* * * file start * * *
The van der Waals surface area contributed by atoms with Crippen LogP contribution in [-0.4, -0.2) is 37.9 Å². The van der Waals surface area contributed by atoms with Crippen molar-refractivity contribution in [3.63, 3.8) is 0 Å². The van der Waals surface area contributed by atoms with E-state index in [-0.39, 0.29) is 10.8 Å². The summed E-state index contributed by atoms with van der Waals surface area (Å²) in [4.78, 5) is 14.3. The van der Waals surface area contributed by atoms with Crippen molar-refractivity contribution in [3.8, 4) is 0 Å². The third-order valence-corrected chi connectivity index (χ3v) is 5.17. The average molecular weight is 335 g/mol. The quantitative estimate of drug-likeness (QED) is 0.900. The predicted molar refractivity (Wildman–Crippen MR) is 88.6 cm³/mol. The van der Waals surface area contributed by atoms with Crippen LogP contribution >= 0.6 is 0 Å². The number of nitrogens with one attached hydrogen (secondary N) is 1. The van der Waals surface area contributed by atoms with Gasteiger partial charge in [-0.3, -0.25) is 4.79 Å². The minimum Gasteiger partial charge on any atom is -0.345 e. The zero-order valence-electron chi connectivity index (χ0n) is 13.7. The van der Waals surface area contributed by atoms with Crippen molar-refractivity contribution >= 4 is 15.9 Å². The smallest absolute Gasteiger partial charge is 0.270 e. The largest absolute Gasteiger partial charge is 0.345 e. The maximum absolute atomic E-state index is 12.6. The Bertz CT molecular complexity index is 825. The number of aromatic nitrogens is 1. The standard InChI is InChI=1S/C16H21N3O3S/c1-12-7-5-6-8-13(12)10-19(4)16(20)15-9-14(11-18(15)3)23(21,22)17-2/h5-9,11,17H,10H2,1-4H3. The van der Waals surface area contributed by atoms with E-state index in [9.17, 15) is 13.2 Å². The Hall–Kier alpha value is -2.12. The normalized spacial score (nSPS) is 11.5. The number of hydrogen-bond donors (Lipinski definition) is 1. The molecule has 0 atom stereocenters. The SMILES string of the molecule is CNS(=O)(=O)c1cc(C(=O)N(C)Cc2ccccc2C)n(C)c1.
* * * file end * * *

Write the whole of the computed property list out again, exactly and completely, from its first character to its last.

The van der Waals surface area contributed by atoms with Crippen LogP contribution in [-0.4, -0.2) is 37.9 Å². The van der Waals surface area contributed by atoms with Crippen molar-refractivity contribution in [3.63, 3.8) is 0 Å². The van der Waals surface area contributed by atoms with E-state index in [-0.39, 0.29) is 10.8 Å². The summed E-state index contributed by atoms with van der Waals surface area (Å²) in [4.78, 5) is 14.3. The van der Waals surface area contributed by atoms with Crippen molar-refractivity contribution in [3.8, 4) is 0 Å². The third-order valence-corrected chi connectivity index (χ3v) is 5.17. The average molecular weight is 335 g/mol. The quantitative estimate of drug-likeness (QED) is 0.900. The predicted molar refractivity (Wildman–Crippen MR) is 88.6 cm³/mol. The van der Waals surface area contributed by atoms with Crippen LogP contribution >= 0.6 is 0 Å². The number of nitrogens with one attached hydrogen (secondary N) is 1. The van der Waals surface area contributed by atoms with Gasteiger partial charge in [-0.3, -0.25) is 4.79 Å². The minimum Gasteiger partial charge on any atom is -0.345 e. The zero-order valence-electron chi connectivity index (χ0n) is 13.7. The van der Waals surface area contributed by atoms with Crippen molar-refractivity contribution >= 4 is 15.9 Å². The smallest absolute Gasteiger partial charge is 0.270 e. The largest absolute Gasteiger partial charge is 0.345 e. The maximum absolute atomic E-state index is 12.6. The Bertz CT molecular complexity index is 825. The number of aromatic nitrogens is 1. The standard InChI is InChI=1S/C16H21N3O3S/c1-12-7-5-6-8-13(12)10-19(4)16(20)15-9-14(11-18(15)3)23(21,22)17-2/h5-9,11,17H,10H2,1-4H3. The van der Waals surface area contributed by atoms with E-state index in [9.17, 15) is 13.2 Å². The Hall–Kier alpha value is -2.12. The normalized spacial score (nSPS) is 11.5. The number of hydrogen-bond donors (Lipinski definition) is 1. The molecule has 0 atom stereocenters. The SMILES string of the molecule is CNS(=O)(=O)c1cc(C(=O)N(C)Cc2ccccc2C)n(C)c1.